Claim Against Law Firm Alleging Failure to Transfer Client Files Satisfies Policy’s Definition of “Legal Services”

The United States District Court for the District of Massachusetts, applying Massachusetts law, has held that a claim asserted against a law firm alleging the failure to transfer client files to former attorneys of the firm constituted a failure to render “Legal Services” as defined by a professional liability policy.  Governo v. Allied World Ins. Co., 2019 WL 4034810 (D. Mass. Aug. 27, 2019).  The court previously denied a motion to dismiss the case, which is described here.

The insured law firm sued former firm attorneys who began a competing law firm.  The former attorneys filed counterclaims against the firm seeking a declaratory judgment that they were entitled to client materials they had taken from the firm and asserting claims for intentional interference with contractual and business relations and for violation of ERISA.  The insured’s professional liability carrier denied coverage for the lawsuit on the basis that the counterclaims “d[id] not concern legal malpractice, and instead amount to a business dispute between plaintiffs and their former employees.”

In resulting coverage litigation, the trial court considered whether any of the three counterclaims triggered coverage under the policy, which provided coverage for claims alleging an act, error or omission “solely in the performance of or failure to perform Legal Services.”  The policy defined “Legal Services” as “those services performed on behalf of the Named Insured for others by an Insured . . . but only where such services were performed in the ordinary course of the Insured’s activities as a lawyer.”

The court held that the declaratory judgment counterclaim was not covered by the policy because it fell outside the definition of a “claim,” which specifically excluded “any proceeding that seeks injunctive, declaratory, equitable or non-pecuniary relief or remedies of any type.”  The court also held that the ERISA claim did not trigger coverage as a “legal services wrongful act” because “a benefit determination is not a service that a lawyer performs in the ordinary course of professional practice.”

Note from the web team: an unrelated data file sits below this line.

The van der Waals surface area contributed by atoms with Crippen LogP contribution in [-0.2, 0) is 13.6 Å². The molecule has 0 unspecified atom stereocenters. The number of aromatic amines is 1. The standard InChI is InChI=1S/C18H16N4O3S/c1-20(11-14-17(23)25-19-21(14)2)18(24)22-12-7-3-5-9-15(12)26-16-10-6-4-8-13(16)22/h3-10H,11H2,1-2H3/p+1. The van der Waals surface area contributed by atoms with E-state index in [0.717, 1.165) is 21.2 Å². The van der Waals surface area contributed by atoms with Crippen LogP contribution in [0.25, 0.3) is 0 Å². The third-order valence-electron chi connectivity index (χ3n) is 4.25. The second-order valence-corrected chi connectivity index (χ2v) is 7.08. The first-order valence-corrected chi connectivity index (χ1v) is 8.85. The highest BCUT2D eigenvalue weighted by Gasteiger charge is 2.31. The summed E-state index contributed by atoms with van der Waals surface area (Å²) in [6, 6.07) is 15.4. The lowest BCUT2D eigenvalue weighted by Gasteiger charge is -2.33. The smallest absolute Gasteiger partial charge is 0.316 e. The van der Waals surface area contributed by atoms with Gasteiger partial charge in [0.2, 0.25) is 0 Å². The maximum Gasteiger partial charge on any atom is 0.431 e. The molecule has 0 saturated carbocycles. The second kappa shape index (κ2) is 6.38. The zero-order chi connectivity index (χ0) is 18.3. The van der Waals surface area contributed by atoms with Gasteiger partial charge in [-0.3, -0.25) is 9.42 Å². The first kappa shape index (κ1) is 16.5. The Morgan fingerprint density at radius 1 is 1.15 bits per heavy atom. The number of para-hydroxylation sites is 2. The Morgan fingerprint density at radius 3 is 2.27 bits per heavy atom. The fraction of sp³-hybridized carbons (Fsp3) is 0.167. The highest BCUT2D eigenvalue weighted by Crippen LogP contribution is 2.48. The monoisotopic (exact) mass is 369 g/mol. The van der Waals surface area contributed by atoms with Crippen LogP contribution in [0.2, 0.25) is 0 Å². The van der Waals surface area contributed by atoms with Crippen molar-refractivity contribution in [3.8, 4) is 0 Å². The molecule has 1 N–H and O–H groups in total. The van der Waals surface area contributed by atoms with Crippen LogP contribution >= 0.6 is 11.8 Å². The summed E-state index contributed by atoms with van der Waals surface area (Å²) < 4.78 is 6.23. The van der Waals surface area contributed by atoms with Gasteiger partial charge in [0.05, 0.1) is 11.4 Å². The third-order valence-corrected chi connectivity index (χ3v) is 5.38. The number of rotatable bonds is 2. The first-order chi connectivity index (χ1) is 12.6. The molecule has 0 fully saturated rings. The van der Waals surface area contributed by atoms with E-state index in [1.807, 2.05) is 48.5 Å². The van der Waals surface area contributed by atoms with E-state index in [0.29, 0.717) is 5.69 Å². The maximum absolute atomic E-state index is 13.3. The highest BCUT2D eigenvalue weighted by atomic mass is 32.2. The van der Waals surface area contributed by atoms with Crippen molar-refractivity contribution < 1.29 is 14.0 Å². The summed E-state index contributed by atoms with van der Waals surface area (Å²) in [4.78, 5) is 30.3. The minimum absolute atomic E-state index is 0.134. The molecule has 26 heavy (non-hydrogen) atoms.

However, the court held that the second counterclaim – alleging the firm’s interference in business relations by “delaying or stymying” in transferring client files and failing to notify clients of departing attorneys – triggered coverage.  Referencing the Massachusetts Rules of Professional Conduct with respect to client files, the court held that the counterclaim was “reasonably susceptible” to triggering coverage, “as giving notice to clients of an attorney’s departure from a firm and transferring a client’s file to the attorney’s new law firm (if the client wishes) are within the orbit of professional tasks that lawyers ‘perform[ ] in the ordinary course.’”

The insured also argued that the insurer was responsible for the legal expenses incurred in connection with the insured’s affirmative claims against the former attorneys because the claims were “inextricably linked” to the allegations in the counterclaims.  The court disagreed, holding that the insurer was obligated to pay only the cost of the counterclaims.


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